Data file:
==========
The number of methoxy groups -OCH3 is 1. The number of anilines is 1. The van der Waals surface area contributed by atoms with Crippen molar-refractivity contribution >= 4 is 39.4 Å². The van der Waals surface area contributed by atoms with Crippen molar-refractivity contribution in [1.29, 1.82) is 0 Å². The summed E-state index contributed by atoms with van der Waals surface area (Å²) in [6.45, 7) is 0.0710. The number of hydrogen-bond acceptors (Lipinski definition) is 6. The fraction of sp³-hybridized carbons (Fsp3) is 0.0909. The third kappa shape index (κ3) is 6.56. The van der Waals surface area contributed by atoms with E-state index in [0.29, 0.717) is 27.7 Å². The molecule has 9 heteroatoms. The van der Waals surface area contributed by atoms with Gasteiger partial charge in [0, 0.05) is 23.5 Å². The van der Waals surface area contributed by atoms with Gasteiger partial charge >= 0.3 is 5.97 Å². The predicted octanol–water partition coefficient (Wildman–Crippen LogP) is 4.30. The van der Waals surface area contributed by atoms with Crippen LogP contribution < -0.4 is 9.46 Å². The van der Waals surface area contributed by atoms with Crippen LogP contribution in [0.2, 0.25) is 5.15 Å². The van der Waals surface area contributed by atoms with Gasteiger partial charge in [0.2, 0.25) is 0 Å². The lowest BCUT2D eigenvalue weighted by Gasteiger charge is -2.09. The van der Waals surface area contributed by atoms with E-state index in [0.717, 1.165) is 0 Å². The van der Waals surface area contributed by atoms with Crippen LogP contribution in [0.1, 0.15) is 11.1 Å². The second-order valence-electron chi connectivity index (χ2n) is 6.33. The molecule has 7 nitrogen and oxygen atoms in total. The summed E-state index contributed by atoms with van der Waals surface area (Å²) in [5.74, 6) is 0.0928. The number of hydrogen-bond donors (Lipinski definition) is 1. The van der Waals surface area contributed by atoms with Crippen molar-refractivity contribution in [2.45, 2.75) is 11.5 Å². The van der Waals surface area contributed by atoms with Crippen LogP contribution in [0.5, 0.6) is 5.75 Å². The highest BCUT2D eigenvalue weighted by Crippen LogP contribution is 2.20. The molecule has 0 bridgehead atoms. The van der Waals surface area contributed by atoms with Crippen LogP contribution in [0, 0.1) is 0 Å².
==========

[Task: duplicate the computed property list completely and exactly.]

The number of methoxy groups -OCH3 is 1. The number of anilines is 1. The van der Waals surface area contributed by atoms with Crippen molar-refractivity contribution >= 4 is 39.4 Å². The van der Waals surface area contributed by atoms with Crippen molar-refractivity contribution in [1.29, 1.82) is 0 Å². The summed E-state index contributed by atoms with van der Waals surface area (Å²) in [6.45, 7) is 0.0710. The number of hydrogen-bond acceptors (Lipinski definition) is 6. The fraction of sp³-hybridized carbons (Fsp3) is 0.0909. The third kappa shape index (κ3) is 6.56. The van der Waals surface area contributed by atoms with E-state index in [0.29, 0.717) is 27.7 Å². The molecule has 9 heteroatoms. The van der Waals surface area contributed by atoms with Gasteiger partial charge in [0, 0.05) is 23.5 Å². The van der Waals surface area contributed by atoms with Gasteiger partial charge >= 0.3 is 5.97 Å². The predicted octanol–water partition coefficient (Wildman–Crippen LogP) is 4.30. The van der Waals surface area contributed by atoms with Crippen LogP contribution < -0.4 is 9.46 Å². The van der Waals surface area contributed by atoms with Crippen LogP contribution in [0.2, 0.25) is 5.15 Å². The van der Waals surface area contributed by atoms with Gasteiger partial charge in [0.2, 0.25) is 0 Å². The lowest BCUT2D eigenvalue weighted by Gasteiger charge is -2.09. The van der Waals surface area contributed by atoms with E-state index in [0.717, 1.165) is 0 Å². The van der Waals surface area contributed by atoms with Crippen LogP contribution in [0.1, 0.15) is 11.1 Å². The second-order valence-electron chi connectivity index (χ2n) is 6.33. The molecule has 7 nitrogen and oxygen atoms in total. The summed E-state index contributed by atoms with van der Waals surface area (Å²) in [5.74, 6) is 0.0928. The number of hydrogen-bond donors (Lipinski definition) is 1. The van der Waals surface area contributed by atoms with Crippen molar-refractivity contribution in [2.45, 2.75) is 11.5 Å². The van der Waals surface area contributed by atoms with Crippen LogP contribution in [0.5, 0.6) is 5.75 Å². The highest BCUT2D eigenvalue weighted by Crippen LogP contribution is 2.20. The molecule has 0 bridgehead atoms. The van der Waals surface area contributed by atoms with Crippen LogP contribution in [0, 0.1) is 0 Å².